The four settlement agreements between SoundExchange and different groups of webcasters were published in the Federal Register today, setting the dates by which Internet radio operators need to opt into the terms of certain of these deals by filing a Notice of Election with SoundExchange.  The deals each have different opt in dates, so it does get confusing.  For larger webcasters interested in taking advantage of the rates set by the Sirius XM deal (which we summarized here), their notice must be filed on this form with SoundExchange within 15 days.  For noncommercial webcasters wishing to take advantage of the deal struck with the Northwestern College on behalf of Religious Broadcasters, but open to any noncommercial webcaster (a deal we summarized here), the option to be included in this deal must be made by an existing webcaster by September 15 (on this form for most noncommercial webcasters, but on this one, and similar forms for 2006 – 2008, for those eligible for the microcaster provisions).  Noncommercial webcasters affiliated with educational institutions who want to take advantage of the record-keeping breaks contained in that Noncommercial Educational deal, also summarized here, apparently need not submit a form until it pays its minimum fee for 2010, but the end of January.  As the fourth deal, with the Corporation for Public Broadcasting, does not even affect periods until 2011, affiliated stations need not file a notification with SoundExchange at this time, though CPB may have its own opt-in requirements for its member stations.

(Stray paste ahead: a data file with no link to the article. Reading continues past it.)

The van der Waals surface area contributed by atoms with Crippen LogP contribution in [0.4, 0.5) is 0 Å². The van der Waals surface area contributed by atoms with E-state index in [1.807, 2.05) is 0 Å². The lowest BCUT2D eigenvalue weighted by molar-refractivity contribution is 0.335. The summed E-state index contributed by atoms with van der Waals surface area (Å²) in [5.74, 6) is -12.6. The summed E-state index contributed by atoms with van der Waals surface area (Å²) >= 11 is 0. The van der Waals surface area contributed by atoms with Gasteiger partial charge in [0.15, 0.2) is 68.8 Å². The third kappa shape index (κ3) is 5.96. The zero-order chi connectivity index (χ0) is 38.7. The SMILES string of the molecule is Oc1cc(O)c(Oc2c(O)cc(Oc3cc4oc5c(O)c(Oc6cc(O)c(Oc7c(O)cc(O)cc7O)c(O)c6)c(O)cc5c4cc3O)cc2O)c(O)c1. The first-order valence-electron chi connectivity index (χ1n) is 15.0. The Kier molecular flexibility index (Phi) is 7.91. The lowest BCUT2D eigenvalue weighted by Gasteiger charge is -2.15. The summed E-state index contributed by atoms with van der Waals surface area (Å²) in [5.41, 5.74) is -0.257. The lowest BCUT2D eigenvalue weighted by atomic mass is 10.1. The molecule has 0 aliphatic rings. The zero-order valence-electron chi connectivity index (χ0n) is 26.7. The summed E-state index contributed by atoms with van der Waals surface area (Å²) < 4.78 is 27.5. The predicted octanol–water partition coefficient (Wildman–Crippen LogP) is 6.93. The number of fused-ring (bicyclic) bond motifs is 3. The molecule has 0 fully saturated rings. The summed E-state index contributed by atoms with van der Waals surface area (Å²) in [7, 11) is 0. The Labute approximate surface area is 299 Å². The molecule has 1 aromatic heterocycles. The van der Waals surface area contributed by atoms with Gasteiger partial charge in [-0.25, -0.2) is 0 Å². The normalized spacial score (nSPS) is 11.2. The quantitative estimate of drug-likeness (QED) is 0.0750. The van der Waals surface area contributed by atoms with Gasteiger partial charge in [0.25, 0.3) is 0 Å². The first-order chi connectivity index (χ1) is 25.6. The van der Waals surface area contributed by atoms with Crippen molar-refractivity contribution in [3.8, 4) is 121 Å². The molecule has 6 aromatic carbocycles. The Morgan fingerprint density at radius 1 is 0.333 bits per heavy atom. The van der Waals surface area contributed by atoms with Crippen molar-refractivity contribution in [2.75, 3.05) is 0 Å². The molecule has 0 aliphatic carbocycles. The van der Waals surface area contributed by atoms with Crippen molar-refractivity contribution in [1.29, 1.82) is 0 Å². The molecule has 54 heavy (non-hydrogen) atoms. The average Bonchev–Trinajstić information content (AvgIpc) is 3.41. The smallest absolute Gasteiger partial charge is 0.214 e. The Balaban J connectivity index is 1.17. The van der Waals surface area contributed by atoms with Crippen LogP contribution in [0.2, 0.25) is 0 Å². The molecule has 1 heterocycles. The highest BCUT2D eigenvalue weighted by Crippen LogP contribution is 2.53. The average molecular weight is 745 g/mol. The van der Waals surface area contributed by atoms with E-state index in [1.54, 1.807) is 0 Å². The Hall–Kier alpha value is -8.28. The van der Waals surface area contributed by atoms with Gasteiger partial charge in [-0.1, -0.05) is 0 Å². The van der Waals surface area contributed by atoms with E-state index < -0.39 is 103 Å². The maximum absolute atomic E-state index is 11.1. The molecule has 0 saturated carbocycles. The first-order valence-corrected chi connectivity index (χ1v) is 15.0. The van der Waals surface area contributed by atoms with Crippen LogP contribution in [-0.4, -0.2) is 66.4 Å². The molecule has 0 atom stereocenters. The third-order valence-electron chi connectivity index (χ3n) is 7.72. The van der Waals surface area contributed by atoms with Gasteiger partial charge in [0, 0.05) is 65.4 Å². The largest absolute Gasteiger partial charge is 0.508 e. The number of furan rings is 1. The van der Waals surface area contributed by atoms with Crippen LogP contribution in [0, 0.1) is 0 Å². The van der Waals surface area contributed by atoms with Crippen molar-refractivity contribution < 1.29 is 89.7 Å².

As we’ve written before (here and here), these deals are on top of the Pureplay settlement, summarized here, where an Internet radio station can still opt in by submitting this form by August 17 (or a small pureplay webcaster can file this form by that same date).  Broadcasters have had their own settlement (summarized here and here), where the opt in dates have passed, as have the dates for opting into the  "microcasters" deal for small commercial webcasters (see our summary here).  New stations just launching have the option to select from any of these alternative rate structures.  It is a confusing jumble of regulations that a webcaster needs to carefully sort through to determine which set of rates would best fit their own business model.  Read these deals carefully, as all have details that must be observed to insure full compliance.